Many of these articles and the ensuing discussions are interesting and important. Facebook is probably the greatest triumph of free-speech in human history. A few years back, if somebody wrote a really thought provoking piece in the LA Times I would never be able to read it, simply because I do not follow that paper. Now I can count on my friend from LA sharing this article, and I am exposed to diverse opinions from all over the world. I am learning about more topics than ever, from more people than ever.
And then there is my iPhone. Like a good millennial, it is always next to me. It is the last thing I glance at before going to sleep and the first thing I reach for when I wake. It is scary how much my smartphone use seems ripped out of the pages of a dystopian novel. As soon as one of my friends posts a must-read article from The Jewish Week about whatever topic (for example), I am able to read it. If I wait even two hours, the conversation might be long over, and I will be 200 comments too late. If I want to be caught-up on community happenings, there is pressure to read these articles immediately.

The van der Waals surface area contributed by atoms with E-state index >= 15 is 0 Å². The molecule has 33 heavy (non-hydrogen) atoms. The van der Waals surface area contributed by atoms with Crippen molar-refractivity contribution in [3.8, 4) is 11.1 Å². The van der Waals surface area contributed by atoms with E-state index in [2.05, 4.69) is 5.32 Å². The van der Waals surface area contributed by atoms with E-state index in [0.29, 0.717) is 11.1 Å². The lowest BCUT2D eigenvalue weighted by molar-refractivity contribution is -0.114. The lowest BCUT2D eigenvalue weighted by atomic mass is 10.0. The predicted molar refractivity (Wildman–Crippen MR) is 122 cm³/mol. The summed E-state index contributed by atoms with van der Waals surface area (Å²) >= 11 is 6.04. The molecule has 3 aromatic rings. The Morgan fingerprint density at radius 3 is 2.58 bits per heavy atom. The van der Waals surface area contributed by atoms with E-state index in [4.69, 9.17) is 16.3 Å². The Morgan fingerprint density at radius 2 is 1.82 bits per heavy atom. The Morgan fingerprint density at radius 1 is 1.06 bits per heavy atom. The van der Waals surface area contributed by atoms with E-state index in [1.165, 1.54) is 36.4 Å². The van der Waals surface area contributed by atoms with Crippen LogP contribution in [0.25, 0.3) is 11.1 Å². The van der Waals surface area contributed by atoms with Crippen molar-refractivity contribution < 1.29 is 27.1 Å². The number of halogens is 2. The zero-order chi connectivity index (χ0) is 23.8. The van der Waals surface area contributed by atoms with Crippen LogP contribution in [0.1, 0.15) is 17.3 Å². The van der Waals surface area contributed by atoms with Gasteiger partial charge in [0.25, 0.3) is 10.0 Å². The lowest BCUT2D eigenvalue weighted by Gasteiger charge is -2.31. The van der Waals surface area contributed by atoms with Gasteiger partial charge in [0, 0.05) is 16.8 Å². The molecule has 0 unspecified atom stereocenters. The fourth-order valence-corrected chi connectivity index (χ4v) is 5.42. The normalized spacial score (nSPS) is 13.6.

Being a student with a part-time job and other responsibilities, I have little personal reading time. That means that a large portion of my personal reading time is spent on these articles, either online or in my physical paper, at the expense of books. The problem with books is that they just take too long to read. In the time I can read one 300 page book I could have read 100 three page articles. And no one is discussing the book that I happen to be reading now; it is not “trending.” I have come to realize this unfortunate reality, the death of the book for the millennial generation, and I try and make a conscious effort to make time to sit and read books, filtering out the constant fluttering of my smartphone, laptop, and the beckoning headlines of the New York Times.